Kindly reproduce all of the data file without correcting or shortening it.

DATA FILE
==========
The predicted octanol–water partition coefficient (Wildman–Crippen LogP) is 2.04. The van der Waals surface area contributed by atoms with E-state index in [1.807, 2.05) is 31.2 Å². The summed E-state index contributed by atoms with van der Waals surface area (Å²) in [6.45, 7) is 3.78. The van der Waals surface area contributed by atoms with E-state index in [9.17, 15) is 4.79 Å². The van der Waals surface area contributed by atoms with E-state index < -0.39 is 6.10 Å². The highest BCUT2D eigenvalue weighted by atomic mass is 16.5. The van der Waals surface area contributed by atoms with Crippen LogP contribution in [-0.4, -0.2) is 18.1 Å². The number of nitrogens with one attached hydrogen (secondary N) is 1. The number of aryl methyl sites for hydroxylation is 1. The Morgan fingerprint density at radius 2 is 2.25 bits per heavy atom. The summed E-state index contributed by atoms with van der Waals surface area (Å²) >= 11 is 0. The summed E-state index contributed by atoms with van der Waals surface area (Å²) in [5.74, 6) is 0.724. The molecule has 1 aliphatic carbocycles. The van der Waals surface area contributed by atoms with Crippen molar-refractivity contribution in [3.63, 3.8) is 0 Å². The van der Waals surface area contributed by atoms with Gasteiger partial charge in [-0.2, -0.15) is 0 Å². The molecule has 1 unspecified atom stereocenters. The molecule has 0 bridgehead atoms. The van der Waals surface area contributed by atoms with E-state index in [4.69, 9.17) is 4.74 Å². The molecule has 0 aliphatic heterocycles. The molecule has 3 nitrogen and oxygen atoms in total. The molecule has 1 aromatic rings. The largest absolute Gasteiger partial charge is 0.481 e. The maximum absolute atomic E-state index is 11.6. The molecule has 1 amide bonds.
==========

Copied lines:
The predicted octanol–water partition coefficient (Wildman–Crippen LogP) is 2.04. The van der Waals surface area contributed by atoms with E-state index in [1.807, 2.05) is 31.2 Å². The summed E-state index contributed by atoms with van der Waals surface area (Å²) in [6.45, 7) is 3.78. The van der Waals surface area contributed by atoms with E-state index in [9.17, 15) is 4.79 Å². The van der Waals surface area contributed by atoms with E-state index < -0.39 is 6.10 Å². The highest BCUT2D eigenvalue weighted by atomic mass is 16.5. The van der Waals surface area contributed by atoms with Crippen LogP contribution in [-0.4, -0.2) is 18.1 Å². The number of nitrogens with one attached hydrogen (secondary N) is 1. The number of aryl methyl sites for hydroxylation is 1. The Morgan fingerprint density at radius 2 is 2.25 bits per heavy atom. The summed E-state index contributed by atoms with van der Waals surface area (Å²) >= 11 is 0. The summed E-state index contributed by atoms with van der Waals surface area (Å²) in [5.74, 6) is 0.724. The molecule has 1 aliphatic carbocycles. The van der Waals surface area contributed by atoms with Crippen molar-refractivity contribution in [3.63, 3.8) is 0 Å². The van der Waals surface area contributed by atoms with Gasteiger partial charge in [-0.2, -0.15) is 0 Å². The molecule has 1 unspecified atom stereocenters. The molecule has 0 bridgehead atoms. The van der Waals surface area contributed by atoms with E-state index in [4.69, 9.17) is 4.74 Å². The molecule has 0 aliphatic heterocycles. The molecule has 3 nitrogen and oxygen atoms in total. The molecule has 1 aromatic rings. The largest absolute Gasteiger partial charge is 0.481 e. The maximum absolute atomic E-state index is 11.6. The molecule has 1 amide bonds.